PC Hardware

Updating CMOS

To make changes to a CMOS chip, you need to run a CMOS setup program. This application is independent of the operating system, because it must work even if an operating system is not loaded, or even if there is no form of disk drive. The way to start this program depends on the manufacturer of the BIOS, not the manufacturer of the computer. Manufacturers of motherboards purchase the BIOS from other companies, most of which specialize in making these chips. Many different computer suppliers use the same BIOS. The BIOS manufacturer and version number is the first thing you see displayed when you boot up your computer. Figure 6.3 shows examples of startup information for three different types of BIOS chips.

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Figure 6.3 BIOS information

Although several companies write BIOS code and sell it to computer makers, three companies-American Megatrends (AMI), Phoenix, and Award-dominate the BIOS market. Motherboard vendors might use one supplier for a series of products; however, it is not uncommon for a manufacturer to change sources within a series due to design or cost considerations. A good technician should be familiar with the basic CMOS setup procedures for BIOSs manufactured by all three.

Because of its flexibility, the Hi-Flex BIOS, manufactured by AMI, has taken a large share of the computer market. Motherboard manufacturers can purchase a basic BIOS from AMI and then add setup parameters to meet the needs of their products. For this reason, the number of setup parameters available on one computer can differ from those on another computer that is based on the same motherboard. Award competes directly with AMI, providing very flexible BIOS chips. Award was the first BIOS to heavily support PCI (Peripheral Component Interconnect) motherboards.

Phoenix is considered a manufacturer of high-end BIOS. Phoenix creates individual BIOS chips for specific machines. As a result, Phoenix BIOS chips have fewer setup parameters available. These chips are commonly used in machines with proprietary motherboards, such as laptops. Vendors can tune the BIOS for performance, basing new code on the Phoenix core.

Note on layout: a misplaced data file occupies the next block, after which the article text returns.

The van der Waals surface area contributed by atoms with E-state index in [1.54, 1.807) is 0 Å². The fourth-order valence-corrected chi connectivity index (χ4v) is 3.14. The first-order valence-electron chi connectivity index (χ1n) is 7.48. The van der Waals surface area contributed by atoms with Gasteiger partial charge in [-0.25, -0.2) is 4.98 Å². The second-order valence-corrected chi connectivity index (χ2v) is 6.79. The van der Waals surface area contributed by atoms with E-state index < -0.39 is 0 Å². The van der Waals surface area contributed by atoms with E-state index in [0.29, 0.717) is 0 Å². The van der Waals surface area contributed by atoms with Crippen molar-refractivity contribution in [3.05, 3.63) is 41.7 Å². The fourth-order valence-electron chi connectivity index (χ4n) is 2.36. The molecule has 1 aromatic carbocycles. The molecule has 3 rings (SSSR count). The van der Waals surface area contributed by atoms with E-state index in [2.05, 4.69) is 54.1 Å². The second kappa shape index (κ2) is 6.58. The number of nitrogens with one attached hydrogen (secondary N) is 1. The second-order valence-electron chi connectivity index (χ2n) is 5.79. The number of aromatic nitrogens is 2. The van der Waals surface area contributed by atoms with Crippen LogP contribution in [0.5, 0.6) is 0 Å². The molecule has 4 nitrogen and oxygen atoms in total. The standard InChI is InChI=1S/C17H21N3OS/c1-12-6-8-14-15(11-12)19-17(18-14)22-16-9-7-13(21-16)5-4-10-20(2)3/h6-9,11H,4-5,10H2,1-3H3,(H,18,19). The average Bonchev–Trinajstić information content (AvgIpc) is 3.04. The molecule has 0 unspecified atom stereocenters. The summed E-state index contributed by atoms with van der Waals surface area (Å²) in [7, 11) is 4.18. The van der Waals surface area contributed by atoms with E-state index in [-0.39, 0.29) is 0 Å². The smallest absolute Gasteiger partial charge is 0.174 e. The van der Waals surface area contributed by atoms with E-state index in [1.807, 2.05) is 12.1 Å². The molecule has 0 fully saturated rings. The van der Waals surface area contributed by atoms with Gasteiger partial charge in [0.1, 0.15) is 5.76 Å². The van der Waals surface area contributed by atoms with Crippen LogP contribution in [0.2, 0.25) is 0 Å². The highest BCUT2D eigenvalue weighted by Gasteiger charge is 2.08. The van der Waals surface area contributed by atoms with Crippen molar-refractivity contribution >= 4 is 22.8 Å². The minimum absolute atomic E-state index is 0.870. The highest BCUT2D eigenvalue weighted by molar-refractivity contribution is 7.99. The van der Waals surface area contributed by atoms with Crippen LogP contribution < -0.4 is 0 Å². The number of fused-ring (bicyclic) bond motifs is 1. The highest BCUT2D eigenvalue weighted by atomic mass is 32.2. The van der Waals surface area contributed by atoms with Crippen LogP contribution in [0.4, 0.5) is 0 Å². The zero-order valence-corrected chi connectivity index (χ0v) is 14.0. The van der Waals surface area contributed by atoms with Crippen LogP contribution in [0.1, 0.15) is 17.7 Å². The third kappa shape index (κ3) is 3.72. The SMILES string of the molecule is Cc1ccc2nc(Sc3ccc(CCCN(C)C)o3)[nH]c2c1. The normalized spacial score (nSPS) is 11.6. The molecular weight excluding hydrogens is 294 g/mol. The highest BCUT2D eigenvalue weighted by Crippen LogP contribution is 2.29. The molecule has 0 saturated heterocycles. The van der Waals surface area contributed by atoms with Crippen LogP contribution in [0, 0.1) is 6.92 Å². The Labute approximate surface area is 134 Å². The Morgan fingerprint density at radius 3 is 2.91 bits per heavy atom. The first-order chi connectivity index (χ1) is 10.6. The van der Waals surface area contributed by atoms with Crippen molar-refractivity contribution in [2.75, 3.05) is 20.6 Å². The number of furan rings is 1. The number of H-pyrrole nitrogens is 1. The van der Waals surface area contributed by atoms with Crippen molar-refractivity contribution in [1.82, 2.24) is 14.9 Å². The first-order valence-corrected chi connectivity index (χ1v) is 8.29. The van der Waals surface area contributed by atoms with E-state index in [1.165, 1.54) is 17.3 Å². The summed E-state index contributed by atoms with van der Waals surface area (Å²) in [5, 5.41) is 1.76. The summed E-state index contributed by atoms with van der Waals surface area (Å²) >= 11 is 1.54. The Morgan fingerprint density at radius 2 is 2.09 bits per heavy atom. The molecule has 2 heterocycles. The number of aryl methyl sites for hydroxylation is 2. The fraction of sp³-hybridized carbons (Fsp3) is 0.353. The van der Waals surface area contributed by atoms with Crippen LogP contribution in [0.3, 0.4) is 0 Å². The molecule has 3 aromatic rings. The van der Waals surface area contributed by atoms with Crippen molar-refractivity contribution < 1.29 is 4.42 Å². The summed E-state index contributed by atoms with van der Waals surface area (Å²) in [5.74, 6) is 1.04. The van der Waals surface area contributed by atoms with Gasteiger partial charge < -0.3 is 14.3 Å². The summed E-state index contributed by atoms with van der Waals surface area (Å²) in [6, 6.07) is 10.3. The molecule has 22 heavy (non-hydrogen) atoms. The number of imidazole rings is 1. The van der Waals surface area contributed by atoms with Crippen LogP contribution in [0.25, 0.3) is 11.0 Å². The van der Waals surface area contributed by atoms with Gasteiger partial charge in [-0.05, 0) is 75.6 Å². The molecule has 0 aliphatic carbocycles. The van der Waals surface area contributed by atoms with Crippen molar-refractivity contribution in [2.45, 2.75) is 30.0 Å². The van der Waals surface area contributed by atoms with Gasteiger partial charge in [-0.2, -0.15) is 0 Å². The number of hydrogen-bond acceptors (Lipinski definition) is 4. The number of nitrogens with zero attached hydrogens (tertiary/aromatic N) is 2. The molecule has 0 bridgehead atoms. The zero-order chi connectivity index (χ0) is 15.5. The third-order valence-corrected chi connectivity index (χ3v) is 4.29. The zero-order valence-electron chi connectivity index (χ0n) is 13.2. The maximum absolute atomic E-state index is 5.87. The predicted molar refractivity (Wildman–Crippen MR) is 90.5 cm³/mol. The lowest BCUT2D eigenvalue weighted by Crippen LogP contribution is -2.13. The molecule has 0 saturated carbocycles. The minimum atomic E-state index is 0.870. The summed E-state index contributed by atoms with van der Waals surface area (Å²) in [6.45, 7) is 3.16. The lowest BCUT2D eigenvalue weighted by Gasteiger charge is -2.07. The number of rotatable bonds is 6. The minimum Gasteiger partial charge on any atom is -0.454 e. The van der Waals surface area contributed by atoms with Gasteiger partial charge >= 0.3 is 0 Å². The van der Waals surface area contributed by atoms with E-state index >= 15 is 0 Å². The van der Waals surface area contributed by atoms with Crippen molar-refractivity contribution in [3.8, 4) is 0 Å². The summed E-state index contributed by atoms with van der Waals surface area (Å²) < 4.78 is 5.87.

There are several ways to determine who the BIOS manufacturer is:

  • Watch the monitor when the computer boots. A BIOS screen will usually be displayed, indicating the manufacture and version number. (This screen might not be visible if the computer is warm-booted. In that case, power off the unit and restart.)
  • Check the computer or motherboard manual. Most include a section on entering the setup program and setting options.
  • Remove the cover of the computer and look at the chip. Most BIOS chips have a manufacturer's label.
  • Try a good third-party utility program. These products are available at almost any software store. A Web search for a key phrase such as "BIOS diagnostic" will yield the names of a number of them.
  • Reboot the computer and hold down several keys at once or unplug a drive. This will often cause an error and prompt you to get into the setup program. Unplugging the keyboard will accomplish the same goal with less work; however, you won't be able to make adjustments on most systems with the keyboard inoperative.

A Typical CMOS Setup

Every CMOS setup program looks slightly different. Do not be too concerned about the differences-all BIOS routines contain basically the same information. Take your time and be comfortable searching around the setup programs. Most of the CMOS setup programs are text-based, so you will have to use keystrokes to navigate through the information. However, some newer machines use a Windows-like CMOS setup (they have the look of a Windows environment and will let you use a mouse to select changes).

The Most Common Ways to Access BIOS Setup Programs

  • For AMI, press DELETE when the machine first begins to boot.
  • For Phoenix, press CTRL+ALT+ESC or F2 when requested.
  • For Award, you can usually follow either of the first-mentioned procedures.

Motherboard makers can change the key combinations to access the CMOS setup. This can be especially true for brand-name computers, and manufacturers are not likely to publish the information on the start-up screen.

If all else fails, try any of these key combinations: CTRL+ALT+INSERT, CTRL+A, CTRL+S, CTRL+F1, and F10.